Written by: Mike Rianda & Jeff Rowe
Starring: Abbi Jacobson, Danny McBride, Maya Rudolph, Eric André, Olivia Colman
Bonds between parents and their children come in all shapes and sizes and differ greatly with each generation, especially the more we allow technology to control our lives. One thing that certainly never changes is where parents cannot fully grasp the lingo and newly realized hobbies of their children. The Mitchells vs. the Machines seeks to highlight this along with its hilarious comedy, incredibly touching familial moments, and a level of personality you just do not see in many movies.
Getting prepared to go to California for film school, Katie (Abbi Jacobson) constantly struggles to connect with her father who cannot comprehend why his daughter is choosing this path. With very different interests in life, they have lost the bond they once had and as Katie heads to college, it also coincides with a robot apocalypse where an uncontrolled artificial intelligence seeks revenge on humanity.
Animated features about families occur on a regular basis because of this medium’s tendency to lean towards family fare. Nearly every dynamic has been covered, meaning this feature does not necessarily bring anything new in the grand scheme, but the level of bonkers personality it puts on display with its lovely characters allows it to surpass everything else around it. The way this feature just simply goes for it, but most importantly, embraces its weirdness in an unironic manner makes it feel special. It comes with so many little details to tease out and extrapolate on, which eventually either caused laughter or some genuine tears.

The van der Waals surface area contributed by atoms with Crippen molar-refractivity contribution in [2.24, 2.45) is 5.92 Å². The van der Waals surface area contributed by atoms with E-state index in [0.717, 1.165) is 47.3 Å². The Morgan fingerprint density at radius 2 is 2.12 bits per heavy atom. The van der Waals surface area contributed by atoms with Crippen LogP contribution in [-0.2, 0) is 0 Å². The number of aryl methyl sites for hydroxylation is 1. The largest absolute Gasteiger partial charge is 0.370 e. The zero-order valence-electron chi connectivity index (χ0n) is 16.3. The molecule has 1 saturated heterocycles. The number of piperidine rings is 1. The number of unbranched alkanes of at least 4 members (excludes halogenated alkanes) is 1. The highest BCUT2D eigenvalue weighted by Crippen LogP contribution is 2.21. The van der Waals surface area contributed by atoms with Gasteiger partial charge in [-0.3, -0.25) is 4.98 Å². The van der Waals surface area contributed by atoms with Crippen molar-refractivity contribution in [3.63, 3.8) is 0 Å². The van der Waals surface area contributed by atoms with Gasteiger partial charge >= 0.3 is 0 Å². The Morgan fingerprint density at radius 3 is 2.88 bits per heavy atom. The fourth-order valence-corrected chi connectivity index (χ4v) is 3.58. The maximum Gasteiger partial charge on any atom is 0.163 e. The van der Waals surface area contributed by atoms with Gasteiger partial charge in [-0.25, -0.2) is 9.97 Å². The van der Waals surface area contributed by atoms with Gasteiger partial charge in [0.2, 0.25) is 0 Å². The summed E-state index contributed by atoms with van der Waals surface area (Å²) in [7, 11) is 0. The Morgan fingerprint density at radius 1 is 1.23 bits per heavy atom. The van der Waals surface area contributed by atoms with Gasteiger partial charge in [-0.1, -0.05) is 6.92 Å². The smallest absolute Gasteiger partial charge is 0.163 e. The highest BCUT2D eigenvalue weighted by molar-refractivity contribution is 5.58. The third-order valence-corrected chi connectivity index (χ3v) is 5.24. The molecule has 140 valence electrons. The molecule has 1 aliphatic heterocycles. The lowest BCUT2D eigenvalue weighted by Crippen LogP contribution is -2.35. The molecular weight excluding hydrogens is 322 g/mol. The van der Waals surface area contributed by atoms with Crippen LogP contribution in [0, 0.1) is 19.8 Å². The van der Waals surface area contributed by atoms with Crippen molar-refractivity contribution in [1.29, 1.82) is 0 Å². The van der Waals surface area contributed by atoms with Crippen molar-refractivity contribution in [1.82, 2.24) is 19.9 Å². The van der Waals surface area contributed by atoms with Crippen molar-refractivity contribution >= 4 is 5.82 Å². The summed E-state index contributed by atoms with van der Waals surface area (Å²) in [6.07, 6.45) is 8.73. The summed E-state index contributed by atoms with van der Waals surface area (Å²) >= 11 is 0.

Katie and her dad Rick (Danny McBride) represent the typical father-daughter relationship where the young woman no longer represents being his “little girl.” She now has a fully-realized personality and the risk that comes with it not vibing with her father, which becomes the case here. Rick loves the outdoors and hates technology, while Katie swims in it making short films and hoping to pursue this as a career. As the gulf between them continually grew throughout the years, this film gives them the chance to gain a perspective about the other they have never seen, and the moments of beautiful connection they share, as a result, come together in an emotionally resonant manner. It just appears it took a robot apocalypse in order for it to occur.
Undoubtedly, The Mitchells vs. the Machines has plenty to say about technology and the way it has a certain level of control in our lives, almost to an absurd degree. I mean, it’s referenced in the title of the feature, but this approach to technology comes in a multi-faceted manner. It speaks on how it impacts people on an individual way and then on a global scale, as the apocalypse begins. As strange as it may be to believe in the possibility of the apocalypse led by artificial intelligence and robots, this film certainly makes a compelling case.